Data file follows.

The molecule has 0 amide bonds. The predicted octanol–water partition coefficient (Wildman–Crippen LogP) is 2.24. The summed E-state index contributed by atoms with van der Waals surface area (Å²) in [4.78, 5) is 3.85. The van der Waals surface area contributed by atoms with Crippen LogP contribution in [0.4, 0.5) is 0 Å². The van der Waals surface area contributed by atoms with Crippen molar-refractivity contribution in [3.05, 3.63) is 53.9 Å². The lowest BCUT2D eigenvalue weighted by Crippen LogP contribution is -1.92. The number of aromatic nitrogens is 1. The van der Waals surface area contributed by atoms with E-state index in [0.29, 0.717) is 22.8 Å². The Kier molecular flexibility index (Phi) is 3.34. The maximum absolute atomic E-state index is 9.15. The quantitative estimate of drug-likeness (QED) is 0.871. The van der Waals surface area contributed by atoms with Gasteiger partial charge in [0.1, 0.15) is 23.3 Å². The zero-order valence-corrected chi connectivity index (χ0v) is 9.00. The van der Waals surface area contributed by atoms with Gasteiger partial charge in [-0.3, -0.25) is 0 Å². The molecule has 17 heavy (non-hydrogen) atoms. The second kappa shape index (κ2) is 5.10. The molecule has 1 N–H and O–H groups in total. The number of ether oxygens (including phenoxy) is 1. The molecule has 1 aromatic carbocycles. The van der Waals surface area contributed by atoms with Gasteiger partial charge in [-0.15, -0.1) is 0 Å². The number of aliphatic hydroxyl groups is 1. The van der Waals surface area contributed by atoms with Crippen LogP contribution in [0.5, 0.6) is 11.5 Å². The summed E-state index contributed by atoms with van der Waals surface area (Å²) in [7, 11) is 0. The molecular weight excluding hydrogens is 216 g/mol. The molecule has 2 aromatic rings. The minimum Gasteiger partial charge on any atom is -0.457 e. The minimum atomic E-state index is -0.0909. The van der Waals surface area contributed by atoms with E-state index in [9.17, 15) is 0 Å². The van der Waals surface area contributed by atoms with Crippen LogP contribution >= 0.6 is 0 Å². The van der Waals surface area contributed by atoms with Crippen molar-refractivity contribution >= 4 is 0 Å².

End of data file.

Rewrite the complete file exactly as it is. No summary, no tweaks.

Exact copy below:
The molecule has 0 amide bonds. The predicted octanol–water partition coefficient (Wildman–Crippen LogP) is 2.24. The summed E-state index contributed by atoms with van der Waals surface area (Å²) in [4.78, 5) is 3.85. The van der Waals surface area contributed by atoms with Crippen LogP contribution in [0.4, 0.5) is 0 Å². The van der Waals surface area contributed by atoms with Crippen molar-refractivity contribution in [3.05, 3.63) is 53.9 Å². The lowest BCUT2D eigenvalue weighted by Crippen LogP contribution is -1.92. The number of aromatic nitrogens is 1. The van der Waals surface area contributed by atoms with E-state index in [0.29, 0.717) is 22.8 Å². The Kier molecular flexibility index (Phi) is 3.34. The maximum absolute atomic E-state index is 9.15. The quantitative estimate of drug-likeness (QED) is 0.871. The van der Waals surface area contributed by atoms with Gasteiger partial charge in [0.1, 0.15) is 23.3 Å². The zero-order valence-corrected chi connectivity index (χ0v) is 9.00. The van der Waals surface area contributed by atoms with Gasteiger partial charge in [-0.3, -0.25) is 0 Å². The molecule has 17 heavy (non-hydrogen) atoms. The second kappa shape index (κ2) is 5.10. The molecule has 1 N–H and O–H groups in total. The number of ether oxygens (including phenoxy) is 1. The molecule has 1 aromatic carbocycles. The van der Waals surface area contributed by atoms with Gasteiger partial charge in [-0.15, -0.1) is 0 Å². The number of aliphatic hydroxyl groups is 1. The van der Waals surface area contributed by atoms with Crippen LogP contribution in [0.5, 0.6) is 11.5 Å². The summed E-state index contributed by atoms with van der Waals surface area (Å²) in [7, 11) is 0. The molecular weight excluding hydrogens is 216 g/mol. The molecule has 2 aromatic rings. The minimum Gasteiger partial charge on any atom is -0.457 e. The minimum atomic E-state index is -0.0909. The van der Waals surface area contributed by atoms with E-state index in [9.17, 15) is 0 Å². The van der Waals surface area contributed by atoms with Crippen LogP contribution >= 0.6 is 0 Å². The van der Waals surface area contributed by atoms with Crippen molar-refractivity contribution >= 4 is 0 Å².